(File photo) Cover your property for fire damage. Picture: EPA/FRIEBE
(File photo) Cover your property for fire damage. Picture: EPA/FRIEBE

Home insurance: Here's what's useful to know

By Supplied Time of article published Apr 5, 2019

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As far as grudge purchases go, insurance of any kind is right up there with the best of them.

Homeowners insurance however is important for all property owners, grudge purchase or not. “Try viewing it differently. Think of it as the best chance you have of protecting and securing something you hold very dear, which is how most people feel about their homes,” suggests Bruce Swain, CEO at Leapfrog Property Group.

It also helps to understand why home insurance matters. “It’s about the financial protection in the case of loss or damage, but there are a number of other advantages that may include emergency repair services and cover for temporary living expenses in the event of the property needing to be evacuated,” Swain says. Do note though that all insurance policies are different and the things mentioned above might not necessarily be included in yours. “Whatever you do, make sure you read AND understand the fine print,” Swain cautions.

Here’s what you need to know about the different types of insurance.


The structure of the home is protected by building insurance, which covers you in the event of accidental loss or damage to the structure of the property caused by things like natural disasters, theft or fire, things that are typically uncontrollable.

You may want to extend the cover to protect any other structures you have on your property, like a garage, garden shed or swimming pool. “Depending on your needs and circumstances, it may even be useful to add coverage for permanent fixture in places like the kitchen and bathroom,” Swain suggests.

As an extension of building insurance you may consider taking out personal liability cover, which protects property owners from third party claims. “This kind of insurance comes into play in the event of a third party laying a claim against a property owner for accidental death, injury or illness that occurred on the property,” Swain explains. Personal liability cover could also be specified to cover accidental loss or damage caused to a third party’s property.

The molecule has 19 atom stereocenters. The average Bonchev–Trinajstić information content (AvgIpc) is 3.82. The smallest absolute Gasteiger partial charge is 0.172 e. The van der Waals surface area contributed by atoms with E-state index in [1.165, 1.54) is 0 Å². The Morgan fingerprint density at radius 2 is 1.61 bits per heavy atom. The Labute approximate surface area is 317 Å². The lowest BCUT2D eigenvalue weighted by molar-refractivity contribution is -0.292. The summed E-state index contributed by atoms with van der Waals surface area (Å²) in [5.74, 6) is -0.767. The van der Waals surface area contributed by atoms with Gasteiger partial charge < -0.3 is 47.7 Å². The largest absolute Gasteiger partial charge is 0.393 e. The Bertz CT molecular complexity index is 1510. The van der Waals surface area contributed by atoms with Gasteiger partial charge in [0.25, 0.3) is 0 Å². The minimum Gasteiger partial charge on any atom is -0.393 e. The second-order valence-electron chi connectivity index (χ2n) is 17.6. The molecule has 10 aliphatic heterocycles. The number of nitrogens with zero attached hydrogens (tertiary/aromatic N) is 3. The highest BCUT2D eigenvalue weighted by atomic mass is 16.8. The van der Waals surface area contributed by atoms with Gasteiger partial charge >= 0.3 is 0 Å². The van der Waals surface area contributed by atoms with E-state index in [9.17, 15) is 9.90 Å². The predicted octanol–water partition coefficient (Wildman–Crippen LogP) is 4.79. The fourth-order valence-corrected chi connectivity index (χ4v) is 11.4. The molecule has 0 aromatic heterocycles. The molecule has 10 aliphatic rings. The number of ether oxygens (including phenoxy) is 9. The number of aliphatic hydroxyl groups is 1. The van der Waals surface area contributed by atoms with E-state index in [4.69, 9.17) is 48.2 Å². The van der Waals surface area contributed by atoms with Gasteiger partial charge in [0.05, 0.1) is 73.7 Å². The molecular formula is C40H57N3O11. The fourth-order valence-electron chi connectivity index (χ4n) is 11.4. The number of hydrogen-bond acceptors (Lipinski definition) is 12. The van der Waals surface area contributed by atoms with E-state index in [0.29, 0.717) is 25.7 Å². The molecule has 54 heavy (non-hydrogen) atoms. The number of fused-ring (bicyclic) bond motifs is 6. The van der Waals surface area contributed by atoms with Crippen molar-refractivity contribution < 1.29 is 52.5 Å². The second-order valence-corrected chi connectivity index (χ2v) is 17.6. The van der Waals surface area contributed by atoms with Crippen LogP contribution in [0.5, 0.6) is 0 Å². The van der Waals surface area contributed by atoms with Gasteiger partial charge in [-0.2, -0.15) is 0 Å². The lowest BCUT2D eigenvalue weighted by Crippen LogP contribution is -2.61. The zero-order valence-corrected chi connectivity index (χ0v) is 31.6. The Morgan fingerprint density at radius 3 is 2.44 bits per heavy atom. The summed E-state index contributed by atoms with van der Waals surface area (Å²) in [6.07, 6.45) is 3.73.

There is a clear distinction between the insurance that covers the structure of the building, as explained above, and a policy that protects the things inside the home, known as home contents insurance.

Contents insurance is essentially to protect household items like appliances, furniture and clothing against loss or accidental damage. “Typically, theft, burglary, fire and natural disasters like storm and flood damage, are some of the circumstances under which homeowners can claim for contents insurance,” Swain advises.

But, Swain adds, immovable objects like taps and carpets, are usually not covered by contents insurance. “Make sure you’re as familiar with the exclusions in the policy as the inclusions, to avoid any nasty surprises at a time when you need it the least,” he says.


The answer to this question is the typical refrain of any grudge purchase. It’s not compulsory but actually you really need it. “There is no legal obligation to have homeowners insurance but if your property is bonded the lender usually requires that you take out a comprehensive insurance policy that covers the value of the property,” Swain explains.

This policy is to cover structural damage to the property caused by things like fire and storm damage, which affects the value of the property and thus impacts the loan amount.

“While it is obligatory to have this if you have a home loan, you don’t need to settle for the cover offered by the bank and you’re free to shop around for the best policy for your needs. You need to prove that you have comprehensive cover on the property and the lender must approve the policy,” Swain advises.


There are many different insurance products on the market, covering vastly different things, and many of them can be tailored to your exact needs.

“Don’t forget that insured values need to be revised annually to ensure no shortfalls in the event of a claim,” Swain warns. And always read the fine print and ensure compliance with the terms and conditions.

Take the time to find the right one, and pay attention to the details, and especially to the exclusions. A trusted property advisor will also be able to help and guide you in this regard.


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